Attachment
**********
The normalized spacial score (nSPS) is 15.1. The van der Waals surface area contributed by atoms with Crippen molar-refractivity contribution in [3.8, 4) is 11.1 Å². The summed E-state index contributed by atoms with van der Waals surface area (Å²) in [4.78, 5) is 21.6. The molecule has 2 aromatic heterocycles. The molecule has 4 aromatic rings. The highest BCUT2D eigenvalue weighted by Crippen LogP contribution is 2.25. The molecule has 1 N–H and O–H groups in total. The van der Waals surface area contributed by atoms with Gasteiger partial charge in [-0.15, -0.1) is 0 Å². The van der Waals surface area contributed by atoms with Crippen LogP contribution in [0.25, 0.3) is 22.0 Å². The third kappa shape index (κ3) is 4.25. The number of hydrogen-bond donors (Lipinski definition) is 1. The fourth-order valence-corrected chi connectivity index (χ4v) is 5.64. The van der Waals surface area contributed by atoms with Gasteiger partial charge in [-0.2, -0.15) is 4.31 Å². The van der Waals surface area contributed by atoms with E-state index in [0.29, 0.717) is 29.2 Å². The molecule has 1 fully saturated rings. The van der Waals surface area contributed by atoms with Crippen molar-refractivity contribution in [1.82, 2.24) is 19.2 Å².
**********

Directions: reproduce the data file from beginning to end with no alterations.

The normalized spacial score (nSPS) is 15.1. The van der Waals surface area contributed by atoms with Crippen molar-refractivity contribution in [3.8, 4) is 11.1 Å². The summed E-state index contributed by atoms with van der Waals surface area (Å²) in [4.78, 5) is 21.6. The molecule has 2 aromatic heterocycles. The molecule has 4 aromatic rings. The highest BCUT2D eigenvalue weighted by Crippen LogP contribution is 2.25. The molecule has 1 N–H and O–H groups in total. The van der Waals surface area contributed by atoms with Gasteiger partial charge in [-0.15, -0.1) is 0 Å². The van der Waals surface area contributed by atoms with Crippen LogP contribution in [0.25, 0.3) is 22.0 Å². The third kappa shape index (κ3) is 4.25. The number of hydrogen-bond donors (Lipinski definition) is 1. The fourth-order valence-corrected chi connectivity index (χ4v) is 5.64. The van der Waals surface area contributed by atoms with Gasteiger partial charge in [-0.2, -0.15) is 4.31 Å². The van der Waals surface area contributed by atoms with E-state index in [0.29, 0.717) is 29.2 Å². The molecule has 1 fully saturated rings. The van der Waals surface area contributed by atoms with Crippen molar-refractivity contribution in [1.82, 2.24) is 19.2 Å².